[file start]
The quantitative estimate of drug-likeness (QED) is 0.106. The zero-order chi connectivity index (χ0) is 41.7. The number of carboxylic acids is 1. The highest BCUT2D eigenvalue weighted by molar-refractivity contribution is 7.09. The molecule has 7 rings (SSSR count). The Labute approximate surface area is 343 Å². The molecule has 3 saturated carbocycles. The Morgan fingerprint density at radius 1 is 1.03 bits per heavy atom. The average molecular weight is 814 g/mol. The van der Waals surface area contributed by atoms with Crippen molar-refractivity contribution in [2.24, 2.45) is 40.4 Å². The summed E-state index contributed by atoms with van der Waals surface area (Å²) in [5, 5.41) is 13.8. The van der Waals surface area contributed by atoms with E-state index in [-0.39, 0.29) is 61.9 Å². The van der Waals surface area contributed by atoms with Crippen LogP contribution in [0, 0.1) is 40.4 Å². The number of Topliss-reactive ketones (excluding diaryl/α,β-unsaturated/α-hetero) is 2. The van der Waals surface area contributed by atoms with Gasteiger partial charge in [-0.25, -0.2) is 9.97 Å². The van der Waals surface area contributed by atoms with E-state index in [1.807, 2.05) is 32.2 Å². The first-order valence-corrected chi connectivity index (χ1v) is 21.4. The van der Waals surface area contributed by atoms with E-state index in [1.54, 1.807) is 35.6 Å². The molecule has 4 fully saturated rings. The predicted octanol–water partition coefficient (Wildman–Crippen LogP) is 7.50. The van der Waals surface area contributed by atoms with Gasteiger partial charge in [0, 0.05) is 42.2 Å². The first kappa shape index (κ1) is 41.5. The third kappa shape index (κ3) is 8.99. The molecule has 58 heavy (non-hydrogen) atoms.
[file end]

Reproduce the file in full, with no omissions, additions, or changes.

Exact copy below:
The quantitative estimate of drug-likeness (QED) is 0.106. The zero-order chi connectivity index (χ0) is 41.7. The number of carboxylic acids is 1. The highest BCUT2D eigenvalue weighted by molar-refractivity contribution is 7.09. The molecule has 7 rings (SSSR count). The Labute approximate surface area is 343 Å². The molecule has 3 saturated carbocycles. The Morgan fingerprint density at radius 1 is 1.03 bits per heavy atom. The average molecular weight is 814 g/mol. The van der Waals surface area contributed by atoms with Crippen molar-refractivity contribution in [2.24, 2.45) is 40.4 Å². The summed E-state index contributed by atoms with van der Waals surface area (Å²) in [5, 5.41) is 13.8. The van der Waals surface area contributed by atoms with E-state index in [-0.39, 0.29) is 61.9 Å². The van der Waals surface area contributed by atoms with Crippen LogP contribution in [0, 0.1) is 40.4 Å². The number of Topliss-reactive ketones (excluding diaryl/α,β-unsaturated/α-hetero) is 2. The van der Waals surface area contributed by atoms with Gasteiger partial charge in [-0.25, -0.2) is 9.97 Å². The van der Waals surface area contributed by atoms with E-state index in [1.807, 2.05) is 32.2 Å². The first-order valence-corrected chi connectivity index (χ1v) is 21.4. The van der Waals surface area contributed by atoms with E-state index in [1.54, 1.807) is 35.6 Å². The molecule has 4 fully saturated rings. The predicted octanol–water partition coefficient (Wildman–Crippen LogP) is 7.50. The van der Waals surface area contributed by atoms with Gasteiger partial charge in [0, 0.05) is 42.2 Å². The first kappa shape index (κ1) is 41.5. The third kappa shape index (κ3) is 8.99. The molecule has 58 heavy (non-hydrogen) atoms.